Guanylyl cyclase sensitivity to nitric oxide is protected by a thiol oxidation-driven interaction with thioredoxin-1

Can Huang, Maryam Alapa, Ping Shu, Narayani Nagarajan, Changgong Wu, Junichi Sadoshima, Vladyslav Kholodovych, Hong Li, Annie Beuve

Research output: Contribution to journalArticlepeer-review

15 Scopus citations

Abstract

Nitric oxide (NO) modulates many physiological events through production of cGMP from its receptor, the NO-sensitive guanylyl cyclase (GC1). NO also appears to function in a cGMP-independent manner, via S-nitrosation (SNO), a redox-based modification of cysteine thiols. Previously, we have shown that S-nitrosated GC1 (SNO-GC1) is desensitized to NO stimulation following prolonged NO exposure or under oxidative/nitrosative stress. In animal models of nitrate tolerance and angiotensin II-induced hypertension, decreased vasodilation in response to NO correlates with GC1 thiol oxidation, but the physiological mechanism that resensitizes GC1 to NO and restores basal activity is unknown. Because GC1 interacts with the oxidoreductase protein-disulfide isomerase, we hypothesized that thioredoxin-1 (Trx1), a cytosolic oxidoreductase, could be involved in restoring GC1 basal activity and NO sensitivity because the Trx/thioredoxin reductase (TrxR) system maintains thiol redox homeostasis. Here, by manipulating activity and levels of the Trx1/TrxR system and by using a Trx1-Trap assay, we demonstrate that Trx1 modulates cGMP synthesis through an association between Trx1 and GC1 via a mixed disulfide. A proximity ligation assay confirmed the endogenous Trx1–GC1 complex in cells. Mutational analysis suggested that Cys609 in GC1 is involved in the Trx1–GC1 association and modulation of GC1 activity. Functionally, we established that Trx1 protects GC1 from S-nitrosocysteine–induced desensitization. A computational model of Trx1–GC1 interaction illustrates a possible mechanism for Trx1 to maintain basal GC1 activity and prevent/rescue GC1 desensitization to NO. The etiology of some oxidative vascular diseases may very well be explained by the dysfunction of the Trx1–GC1 association.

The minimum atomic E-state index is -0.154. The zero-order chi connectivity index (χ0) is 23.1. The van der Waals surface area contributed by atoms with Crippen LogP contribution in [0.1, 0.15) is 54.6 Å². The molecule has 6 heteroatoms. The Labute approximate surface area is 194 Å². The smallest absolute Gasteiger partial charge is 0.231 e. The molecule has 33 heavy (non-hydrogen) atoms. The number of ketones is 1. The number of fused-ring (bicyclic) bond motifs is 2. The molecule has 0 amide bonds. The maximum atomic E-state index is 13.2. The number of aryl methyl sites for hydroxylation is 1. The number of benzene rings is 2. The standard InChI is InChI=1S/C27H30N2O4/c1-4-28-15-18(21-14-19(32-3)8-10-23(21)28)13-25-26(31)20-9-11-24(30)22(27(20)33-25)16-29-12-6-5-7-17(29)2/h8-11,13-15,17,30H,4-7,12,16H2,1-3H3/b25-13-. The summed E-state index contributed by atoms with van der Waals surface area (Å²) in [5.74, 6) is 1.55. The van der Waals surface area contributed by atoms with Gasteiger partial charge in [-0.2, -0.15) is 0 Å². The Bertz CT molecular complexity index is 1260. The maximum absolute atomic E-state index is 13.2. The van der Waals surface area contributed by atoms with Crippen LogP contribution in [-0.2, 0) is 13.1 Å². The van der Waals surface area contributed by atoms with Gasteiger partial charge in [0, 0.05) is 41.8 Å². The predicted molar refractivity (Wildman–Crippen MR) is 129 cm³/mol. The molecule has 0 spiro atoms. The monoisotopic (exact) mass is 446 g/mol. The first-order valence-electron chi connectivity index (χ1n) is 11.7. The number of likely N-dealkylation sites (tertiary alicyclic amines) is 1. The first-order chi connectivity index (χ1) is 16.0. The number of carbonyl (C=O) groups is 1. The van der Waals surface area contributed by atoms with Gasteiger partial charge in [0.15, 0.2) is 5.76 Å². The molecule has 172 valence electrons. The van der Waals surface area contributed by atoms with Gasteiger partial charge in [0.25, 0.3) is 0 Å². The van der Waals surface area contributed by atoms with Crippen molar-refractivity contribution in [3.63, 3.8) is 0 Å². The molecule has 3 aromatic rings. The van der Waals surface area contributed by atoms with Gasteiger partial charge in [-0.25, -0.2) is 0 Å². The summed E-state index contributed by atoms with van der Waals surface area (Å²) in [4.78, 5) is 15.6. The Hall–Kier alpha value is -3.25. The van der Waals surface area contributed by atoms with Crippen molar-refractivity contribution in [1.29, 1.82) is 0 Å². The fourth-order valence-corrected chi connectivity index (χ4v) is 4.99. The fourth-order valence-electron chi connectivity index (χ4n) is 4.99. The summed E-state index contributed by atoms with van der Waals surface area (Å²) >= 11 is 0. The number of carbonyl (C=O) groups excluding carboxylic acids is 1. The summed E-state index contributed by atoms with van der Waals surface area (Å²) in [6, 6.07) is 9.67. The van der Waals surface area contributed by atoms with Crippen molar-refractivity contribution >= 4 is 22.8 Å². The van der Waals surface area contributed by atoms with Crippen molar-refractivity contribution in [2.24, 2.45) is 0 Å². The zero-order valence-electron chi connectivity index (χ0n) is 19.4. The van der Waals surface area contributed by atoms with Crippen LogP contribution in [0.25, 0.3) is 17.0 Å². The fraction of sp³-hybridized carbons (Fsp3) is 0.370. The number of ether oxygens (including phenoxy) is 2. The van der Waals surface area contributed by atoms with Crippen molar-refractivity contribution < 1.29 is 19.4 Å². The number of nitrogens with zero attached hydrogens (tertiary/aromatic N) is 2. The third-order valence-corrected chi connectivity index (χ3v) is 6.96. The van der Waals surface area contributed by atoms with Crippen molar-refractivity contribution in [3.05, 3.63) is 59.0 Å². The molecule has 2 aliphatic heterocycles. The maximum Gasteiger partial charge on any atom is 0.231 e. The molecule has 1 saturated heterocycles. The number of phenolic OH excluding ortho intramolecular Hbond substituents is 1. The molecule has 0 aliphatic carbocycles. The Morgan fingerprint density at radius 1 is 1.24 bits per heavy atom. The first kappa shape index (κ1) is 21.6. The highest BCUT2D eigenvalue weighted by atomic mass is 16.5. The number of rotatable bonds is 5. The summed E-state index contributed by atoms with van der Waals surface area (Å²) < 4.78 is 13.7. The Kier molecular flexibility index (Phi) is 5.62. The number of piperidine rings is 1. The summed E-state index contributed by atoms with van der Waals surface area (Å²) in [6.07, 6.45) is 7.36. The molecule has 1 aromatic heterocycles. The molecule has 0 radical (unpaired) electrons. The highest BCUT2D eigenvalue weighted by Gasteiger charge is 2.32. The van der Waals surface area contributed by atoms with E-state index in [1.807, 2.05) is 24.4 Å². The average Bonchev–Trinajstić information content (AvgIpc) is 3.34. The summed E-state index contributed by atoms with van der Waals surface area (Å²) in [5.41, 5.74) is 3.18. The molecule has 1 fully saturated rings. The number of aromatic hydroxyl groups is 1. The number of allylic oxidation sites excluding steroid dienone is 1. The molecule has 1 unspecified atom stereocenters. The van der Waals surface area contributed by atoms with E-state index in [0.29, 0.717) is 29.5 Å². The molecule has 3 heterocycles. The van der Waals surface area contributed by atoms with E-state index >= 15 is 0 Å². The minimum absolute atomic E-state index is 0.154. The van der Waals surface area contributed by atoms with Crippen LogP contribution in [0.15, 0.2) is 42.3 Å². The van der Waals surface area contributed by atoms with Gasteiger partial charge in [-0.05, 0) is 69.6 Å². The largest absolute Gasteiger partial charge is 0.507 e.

Original languageEnglish (US)
Pages (from-to)14362-14370
Number of pages9
JournalJournal of Biological Chemistry
Volume292
Issue number35
DOIs
StatePublished - Sep 1 2017

All Science Journal Classification (ASJC) codes

  • Biochemistry
  • Molecular Biology
  • Cell Biology

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